Well, it’s the Telegraph, Jake, but even so, the paper has viciously attacked atheism and atheists twice in two days, and, as you know, these attacks are burgeoning everywhere.
Why is this happening? I can think of several reasons, including the success and visibility of New Atheism, a slow news summer, or simply a feeding frenzy, with one shark biting and the others smelling blood in the water. It can’t be Dawkins and his tweets, for that’s just an excuse for people who already dislike Richard to chew on his tuchus. I’d be interested in readers’ take on the spate of recent attacks, but there’s little doubt it’s a real phenomenon.
The worst is by novelist and journalist Sean Thomas, who also writes under the name of Tom Knox. His thesis is summed up in the piece’s title, “Are atheists mentally ill?” His answer, of course, is “yes.” Why are we mentally ill? Because, according to a “vast body of research”, the data show this:
- A study at UCLA nine years ago showed that “college students involved in religious activities are likely to have better mental health”
- A 2009 study at Harvard discovered that believers with broken hips healed faster and had shorter stays in the hospital
- Believers have better medical outcomes than atheists when afflicted by coronary disease breast cancer, AIDS, and even more success using IVF
- Believers are happier and less likely to commit suicide
- Believers are less likely to smoke, drink, or take drugs
- Believers are nicer than heathens (Thomas cites a study from Harvard discussed in the Sydney Morning Herald)
- Believers donate more to charity
Thomas doesn’t pull any punches in his conclusion:
So which is the smart party, here? Is it the atheists, who live short, selfish, stunted little lives – often childless – before they approach hopeless death in despair, and their worthless corpses are chucked in a trench (or, if they are wrong, they go to Hell)? Or is it the believers, who live longer, happier, healthier, more generous lives, and who have more kids, and who go to their quietus with ritual dignity, expecting to be greeted by a smiling and benevolent God?
Obviously, it’s the believers who are smarter. Anyone who thinks otherwise is mentally ill.
And I mean that literally: the evidence today implies that atheism is a form of mental illness. And this is because science is showing that the human mind is hard-wired for faith: we have, as a species, evolved to believe, which is one crucial reason why believers are happier – religious people have all their faculties intact, they are fully functioning humans.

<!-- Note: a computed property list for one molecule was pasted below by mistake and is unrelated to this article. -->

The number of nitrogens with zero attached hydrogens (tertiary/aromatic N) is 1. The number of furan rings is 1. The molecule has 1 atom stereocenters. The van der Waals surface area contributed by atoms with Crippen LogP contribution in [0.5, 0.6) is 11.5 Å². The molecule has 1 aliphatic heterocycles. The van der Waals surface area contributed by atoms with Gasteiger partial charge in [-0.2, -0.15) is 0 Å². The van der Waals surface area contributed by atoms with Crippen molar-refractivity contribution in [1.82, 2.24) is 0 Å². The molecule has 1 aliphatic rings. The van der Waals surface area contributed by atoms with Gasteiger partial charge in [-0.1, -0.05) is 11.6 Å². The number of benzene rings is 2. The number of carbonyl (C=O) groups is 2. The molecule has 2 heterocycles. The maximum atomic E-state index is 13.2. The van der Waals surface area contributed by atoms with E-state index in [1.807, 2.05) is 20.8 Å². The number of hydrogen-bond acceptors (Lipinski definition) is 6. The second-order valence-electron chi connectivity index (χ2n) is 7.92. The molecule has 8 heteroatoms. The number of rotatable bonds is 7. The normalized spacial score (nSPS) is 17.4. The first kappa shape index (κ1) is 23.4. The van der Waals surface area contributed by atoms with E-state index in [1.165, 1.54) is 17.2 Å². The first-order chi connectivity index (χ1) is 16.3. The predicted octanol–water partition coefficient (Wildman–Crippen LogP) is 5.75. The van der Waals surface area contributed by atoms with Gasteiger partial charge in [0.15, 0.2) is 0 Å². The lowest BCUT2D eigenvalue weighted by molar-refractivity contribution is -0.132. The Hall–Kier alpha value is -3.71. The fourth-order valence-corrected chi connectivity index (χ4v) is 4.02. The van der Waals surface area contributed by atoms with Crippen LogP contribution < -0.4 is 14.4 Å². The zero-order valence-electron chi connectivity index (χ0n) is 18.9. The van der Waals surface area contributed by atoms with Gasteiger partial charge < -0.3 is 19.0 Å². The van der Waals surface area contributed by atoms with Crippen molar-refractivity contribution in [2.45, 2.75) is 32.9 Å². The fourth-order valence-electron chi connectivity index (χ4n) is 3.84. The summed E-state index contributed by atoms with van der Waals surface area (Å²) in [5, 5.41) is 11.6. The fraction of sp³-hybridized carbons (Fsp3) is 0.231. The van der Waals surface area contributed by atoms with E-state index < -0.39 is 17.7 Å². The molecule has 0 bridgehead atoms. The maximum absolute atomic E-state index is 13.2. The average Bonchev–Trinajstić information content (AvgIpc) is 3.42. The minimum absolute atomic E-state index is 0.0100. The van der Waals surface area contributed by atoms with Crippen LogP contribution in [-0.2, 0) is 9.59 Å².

Therefore, being an atheist – lacking the vital faculty of faith – should be seen as an affliction, and a tragic deficiency: something akin to blindness. Which makes Richard Dawkins the intellectual equivalent of an amputee, furiously waving his stumps in the air, boasting that he has no hands.
Of course, he doesn’t ask whether religious beliefs are actually true; that’s irrelevant to his thesis. Nor does he mention that there’s a strong negative correlation between the well being of societies and the health of those societies: the healthiest societies are the most atheistic, and there’s evidence that this is not just a spurious correlation.
If atheism is a mental illness, then put me in that asylum.
No, Thomas is arguing for belief in belief. Now, I haven’t read any of the studies that Thomas cites, but even if they’re all true, I couldn’t force myself to believe just so I’d become a nicer and healthier person. How could anyone do that? Thomas’s is clearly not an argument for atheists to adopt religion; it’s an argument to diss atheists and help religious people feel better about themselves. And the part about Dawkins waving his stumps is not only mean-spirited, but silly. We all know that God can’t heal amputees.
O’Neill’s attack lacks data but makes up for it with plenty of spleen. (O’Neill describes himself as an “atheist libertarian”.) He has his own little list of accusations:
- “Atheists online are forever sharing memes about how stupid religious people are.” He supports this by linking to a site called Atheist Meme Base.
- Atheists are smug and irritating (he uses Dawkins’s tweets about Muslims as an example). Of course, I could link to any number of religious sites that are even more smug and irritating, but for some reason O’Neill leaves out the bad behavior of the faithful.
- Atheists are self-congratulatory; O’Neill’s evidence is his attendance at at least one atheist convention, where he sees patronizing people “afflicted with repetitive strain injury from so furiously patting themselves on the back” and where one sees “unprecedented levels of intellectual smugness and hostility towards hoi polloi.” I wonder if O’Neill has ever gone to a religious revival? Talk about back-patting! At least atheists don’t claim that believers face eternal perdition.
- “Atheists in the public sphere spend their every tragic waking hour doing little more than mocking the faithful.” Has O’Neill read any books by New Atheists? First, when they’re not discussing other issues, like evidence and the lack thereof, they’re mock faith, not the faithful. Second, he overlooks many atheists’s attempts to not mock faith, but limn a secular alternative to religion and religious ethics (viz., Peter Singer and Anthony Grayling).